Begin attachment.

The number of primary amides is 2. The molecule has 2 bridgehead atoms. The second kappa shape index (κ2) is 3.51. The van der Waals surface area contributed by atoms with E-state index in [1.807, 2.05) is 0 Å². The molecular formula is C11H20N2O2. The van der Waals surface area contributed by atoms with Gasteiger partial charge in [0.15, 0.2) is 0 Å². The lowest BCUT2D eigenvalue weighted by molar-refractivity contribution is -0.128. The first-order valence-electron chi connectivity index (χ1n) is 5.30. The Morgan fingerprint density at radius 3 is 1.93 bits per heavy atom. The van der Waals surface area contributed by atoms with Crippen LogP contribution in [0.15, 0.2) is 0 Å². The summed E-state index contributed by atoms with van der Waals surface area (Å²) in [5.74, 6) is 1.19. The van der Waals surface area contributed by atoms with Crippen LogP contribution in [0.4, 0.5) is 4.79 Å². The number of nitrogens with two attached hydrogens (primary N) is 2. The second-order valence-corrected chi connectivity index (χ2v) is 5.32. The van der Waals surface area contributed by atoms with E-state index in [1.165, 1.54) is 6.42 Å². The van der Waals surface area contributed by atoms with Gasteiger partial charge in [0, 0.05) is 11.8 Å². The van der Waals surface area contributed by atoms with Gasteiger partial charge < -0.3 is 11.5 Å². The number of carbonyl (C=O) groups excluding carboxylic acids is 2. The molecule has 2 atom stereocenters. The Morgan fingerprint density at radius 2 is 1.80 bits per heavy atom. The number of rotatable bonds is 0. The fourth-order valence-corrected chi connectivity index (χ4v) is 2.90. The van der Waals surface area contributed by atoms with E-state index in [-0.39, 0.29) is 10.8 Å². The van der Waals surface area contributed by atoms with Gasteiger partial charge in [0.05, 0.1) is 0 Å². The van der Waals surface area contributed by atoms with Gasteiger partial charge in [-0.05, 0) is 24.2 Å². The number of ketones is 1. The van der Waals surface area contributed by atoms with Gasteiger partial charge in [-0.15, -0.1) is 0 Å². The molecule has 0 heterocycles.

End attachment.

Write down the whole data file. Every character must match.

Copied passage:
The number of primary amides is 2. The molecule has 2 bridgehead atoms. The second kappa shape index (κ2) is 3.51. The van der Waals surface area contributed by atoms with E-state index in [1.807, 2.05) is 0 Å². The molecular formula is C11H20N2O2. The van der Waals surface area contributed by atoms with Gasteiger partial charge in [0.15, 0.2) is 0 Å². The lowest BCUT2D eigenvalue weighted by molar-refractivity contribution is -0.128. The first-order valence-electron chi connectivity index (χ1n) is 5.30. The Morgan fingerprint density at radius 3 is 1.93 bits per heavy atom. The van der Waals surface area contributed by atoms with Crippen LogP contribution in [0.15, 0.2) is 0 Å². The summed E-state index contributed by atoms with van der Waals surface area (Å²) in [5.74, 6) is 1.19. The van der Waals surface area contributed by atoms with Crippen LogP contribution in [0.4, 0.5) is 4.79 Å². The number of nitrogens with two attached hydrogens (primary N) is 2. The second-order valence-corrected chi connectivity index (χ2v) is 5.32. The van der Waals surface area contributed by atoms with E-state index in [1.165, 1.54) is 6.42 Å². The van der Waals surface area contributed by atoms with Gasteiger partial charge in [0, 0.05) is 11.8 Å². The van der Waals surface area contributed by atoms with Gasteiger partial charge < -0.3 is 11.5 Å². The number of carbonyl (C=O) groups excluding carboxylic acids is 2. The molecule has 2 atom stereocenters. The Morgan fingerprint density at radius 2 is 1.80 bits per heavy atom. The number of rotatable bonds is 0. The fourth-order valence-corrected chi connectivity index (χ4v) is 2.90. The van der Waals surface area contributed by atoms with E-state index in [-0.39, 0.29) is 10.8 Å². The van der Waals surface area contributed by atoms with Gasteiger partial charge in [0.05, 0.1) is 0 Å². The van der Waals surface area contributed by atoms with Gasteiger partial charge in [-0.05, 0) is 24.2 Å². The number of ketones is 1. The van der Waals surface area contributed by atoms with Gasteiger partial charge in [-0.15, -0.1) is 0 Å². The molecule has 0 heterocycles.